Monday, September 22, 2008

For Wordsmiths



She found the place by accident, needing to sit somewhere, and even though the place was deserted, it looked warm; something she was not. She scoffed quietly to herself when she read the name. The only heroes in this world were sandwiches. The ones she saw on the worn pages of the crumpled, dusty, comic books she found when cleaning out the attic in her parents house didn’t count.
They were her brothers’ old comic books, boxes of them. Next to the boxes of his clothes, school papers, trophies, and all those damn pictures.
If you didn’t know the family, you’d think he was an only child.
She may as well not exist.
She was the one left, the one who took care of the final arrangements for her father last week, saw to it that the bills were paid, cleaned out the attic, and the rest of the house, and finally, today, turned the keys over to the realtor.
After staring stupidly at the blurred words on the laminated menu, the gum-cracking, saddle shoe tapping waitress took her order for ‘just coffee, please.’ She didn’t even drink coffee but it seemed the only way to make the waitress and her scent-shroud of menthol cigarettes and hairspray go away.
The coffee came and she mindlessly dropped a sugar cube in to the cup, stirred.
She watched the street hoping for something to happen.
Something that might tell her what to do next.
She thought about the little pistol. It was weird, discovering her father owned a gun. Why did he have a gun? It wasn’t old, clearly not an heirloom of any kind. Yet, there it was, clean and well protected in its little case.
She took it home the day she found it. The pistol and its pretty little bullets.
Since then, she’d caught herself day dreaming about it. In her mind, the steel glowed, almost too bright to look at, like the face of watch caught in the sunlight.
She could sell it. She should turn it in to the police station. One of those amnesty things. It would be less trouble that way. No questions. No explanations. No admitting that she really might not have known her dad.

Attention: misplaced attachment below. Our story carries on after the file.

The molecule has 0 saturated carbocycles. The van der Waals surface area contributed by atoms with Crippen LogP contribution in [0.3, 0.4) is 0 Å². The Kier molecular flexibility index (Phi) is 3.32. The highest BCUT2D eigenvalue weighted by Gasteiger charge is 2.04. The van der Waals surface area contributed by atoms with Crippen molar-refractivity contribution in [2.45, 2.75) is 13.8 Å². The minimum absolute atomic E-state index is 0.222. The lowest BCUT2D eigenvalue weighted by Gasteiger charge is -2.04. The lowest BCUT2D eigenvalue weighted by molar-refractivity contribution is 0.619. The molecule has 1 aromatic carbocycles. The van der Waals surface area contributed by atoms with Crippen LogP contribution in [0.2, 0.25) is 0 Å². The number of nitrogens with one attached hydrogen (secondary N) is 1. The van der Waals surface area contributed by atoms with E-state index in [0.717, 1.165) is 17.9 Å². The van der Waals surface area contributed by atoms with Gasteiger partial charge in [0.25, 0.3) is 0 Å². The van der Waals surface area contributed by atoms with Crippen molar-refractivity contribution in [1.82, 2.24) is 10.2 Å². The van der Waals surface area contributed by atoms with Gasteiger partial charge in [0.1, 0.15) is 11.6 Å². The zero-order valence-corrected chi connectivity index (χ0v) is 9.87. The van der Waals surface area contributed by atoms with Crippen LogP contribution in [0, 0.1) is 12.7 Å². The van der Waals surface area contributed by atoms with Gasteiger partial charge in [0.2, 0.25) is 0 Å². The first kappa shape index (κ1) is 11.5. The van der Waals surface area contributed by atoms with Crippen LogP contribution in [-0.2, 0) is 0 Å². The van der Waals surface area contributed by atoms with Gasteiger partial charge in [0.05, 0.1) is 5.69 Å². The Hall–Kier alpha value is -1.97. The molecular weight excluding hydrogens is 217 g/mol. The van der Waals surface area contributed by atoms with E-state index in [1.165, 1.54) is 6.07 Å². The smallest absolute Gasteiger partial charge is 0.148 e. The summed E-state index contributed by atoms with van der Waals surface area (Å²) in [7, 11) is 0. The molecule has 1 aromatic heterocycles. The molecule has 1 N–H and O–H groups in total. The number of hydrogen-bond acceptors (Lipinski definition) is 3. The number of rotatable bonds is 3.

She wiped a stray tear away.

She heard someone come in and sit order coffee, like her. She glanced over her shoulder and their eyes met. He smiled, then nodded at her. She tried to return the smile and turned back to her cold coffee.

The waitress returned; asked if anything was wrong with her coffee. She shook her head, and ducked her gaze, as the waitress tucked her bill under the saucer.

She rose to leave, glancing at the newcomer. She avoided his eyes as she passed, but felt him graze her sleeve with his fingertips,
“Young lady? His life is over. Not yours. Get rid of that thing”

His gentle words propelled her out to the street and the tears came.



9 comments:

Mojo said...

Oh wow... the hair on my neck stood up when I read the last ...er... next to last line.

You have a real gift for imagery JC. I can see this unfolding as clearly as if the photo were a video.

The whole thing is just so incredibly plausible, that it makes us believe the man actually was reading her thoughts. Because in such a completely believable setting even something as unbelievable as that seems credible.

The waitress? You captured her perfectly in only a couple of lines. No problem at all picturing her. Of course she is so glaringly generic, it wouldn't require much more than the treatment you gave her.

But most haunting of all is the voyeuristic view we get into the girl's thoughts. It almost makes me want to turn away. Like it's something too private for me to see.

But I got a general sense of unease about the pistol. She found it just a touch to compelling for my comfort. And I truly hope she heeds the man's words to her.

This is an achingly beautiful story, and I can't find anything to criticize here. I can't even say that about my own entry...

Thank you for this. I'm really glad you added it to the collection.

kenju said...

My hair stood up too!! This is really good and I wanted more at the end of it. That should be the mark of good fiction, huh?

Doctor Err said...

told you.
love it.
and pretty little bullets. my favorite.
such a... i dunno.. exclamation about what is rolling around her head and heart. i can see the pretty little bullets.
love that part.
SHIT.
what does THAT say about me?
gah.

L said...

Wow. Now that was something.

(I mean this in a good way--- I am just not wordsmithing well at all.)

Dave to You said...

I'm not that big on mind reader things. Just me. I made it work for me by thinking the stranger was a former associate hitman with her Dad. I started thinking that when the hidden gun showed up. Maybe him and Dad would meet there. He 'knew' her and thus the advice.
Maybe a stretch, I know, but...

Liked the visuals and overall angst. Good take. -d

Cravey said...

Thanks to all of your for stopping by and reading my little story. :) Lots of my personal crap was in this little story, and it wasn't what I planned at all. Special thanks to Dr. Err, who sent me her story first and inspired me to get to writing.

Thanks again.'

jc

rennratt said...

Oh, WOW.

Well done, JC.

Mimi Lenox said...

Loved this. The depth of your/her pain is palpable and the imagery left just the right amount to the imagination. Well done.

spiffytown said...

A heap o' praise for you & your story. Where would you like it? I'll just back the truck up...

/beep
/beep
/beep